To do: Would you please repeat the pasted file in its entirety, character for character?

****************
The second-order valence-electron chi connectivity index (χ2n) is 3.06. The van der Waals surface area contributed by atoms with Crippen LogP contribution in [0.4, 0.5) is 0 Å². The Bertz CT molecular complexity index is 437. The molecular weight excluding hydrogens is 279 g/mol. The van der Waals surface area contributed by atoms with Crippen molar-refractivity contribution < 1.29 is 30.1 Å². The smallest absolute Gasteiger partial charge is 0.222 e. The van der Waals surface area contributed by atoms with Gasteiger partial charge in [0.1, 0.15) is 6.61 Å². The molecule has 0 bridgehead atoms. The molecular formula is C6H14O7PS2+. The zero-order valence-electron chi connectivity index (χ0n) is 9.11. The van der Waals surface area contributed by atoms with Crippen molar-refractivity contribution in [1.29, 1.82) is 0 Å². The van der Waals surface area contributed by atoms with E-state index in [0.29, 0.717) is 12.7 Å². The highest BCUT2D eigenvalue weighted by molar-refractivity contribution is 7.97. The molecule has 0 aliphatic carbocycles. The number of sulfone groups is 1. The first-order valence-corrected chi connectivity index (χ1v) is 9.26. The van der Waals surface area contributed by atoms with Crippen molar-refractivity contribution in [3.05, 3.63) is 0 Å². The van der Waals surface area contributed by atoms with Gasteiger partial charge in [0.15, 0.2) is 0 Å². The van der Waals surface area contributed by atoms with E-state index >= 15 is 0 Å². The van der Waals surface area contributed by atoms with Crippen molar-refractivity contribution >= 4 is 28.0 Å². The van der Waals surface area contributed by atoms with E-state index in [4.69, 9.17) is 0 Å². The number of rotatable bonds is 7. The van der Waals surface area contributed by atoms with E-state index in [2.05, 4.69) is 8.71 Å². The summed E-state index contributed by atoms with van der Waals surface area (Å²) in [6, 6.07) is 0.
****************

The second-order valence-electron chi connectivity index (χ2n) is 3.06. The van der Waals surface area contributed by atoms with Crippen LogP contribution in [0.4, 0.5) is 0 Å². The Bertz CT molecular complexity index is 437. The molecular weight excluding hydrogens is 279 g/mol. The van der Waals surface area contributed by atoms with Crippen molar-refractivity contribution < 1.29 is 30.1 Å². The smallest absolute Gasteiger partial charge is 0.222 e. The van der Waals surface area contributed by atoms with Gasteiger partial charge in [0.1, 0.15) is 6.61 Å². The molecule has 0 bridgehead atoms. The molecular formula is C6H14O7PS2+. The zero-order valence-electron chi connectivity index (χ0n) is 9.11. The van der Waals surface area contributed by atoms with Crippen molar-refractivity contribution in [1.29, 1.82) is 0 Å². The van der Waals surface area contributed by atoms with E-state index in [0.29, 0.717) is 12.7 Å². The highest BCUT2D eigenvalue weighted by molar-refractivity contribution is 7.97. The molecule has 0 aliphatic carbocycles. The number of sulfone groups is 1. The first-order valence-corrected chi connectivity index (χ1v) is 9.26. The van der Waals surface area contributed by atoms with Crippen molar-refractivity contribution in [3.05, 3.63) is 0 Å². The van der Waals surface area contributed by atoms with Gasteiger partial charge in [0.15, 0.2) is 0 Å². The van der Waals surface area contributed by atoms with E-state index >= 15 is 0 Å². The van der Waals surface area contributed by atoms with Crippen molar-refractivity contribution >= 4 is 28.0 Å². The van der Waals surface area contributed by atoms with E-state index in [4.69, 9.17) is 0 Å². The number of rotatable bonds is 7. The van der Waals surface area contributed by atoms with E-state index in [2.05, 4.69) is 8.71 Å². The summed E-state index contributed by atoms with van der Waals surface area (Å²) in [6, 6.07) is 0.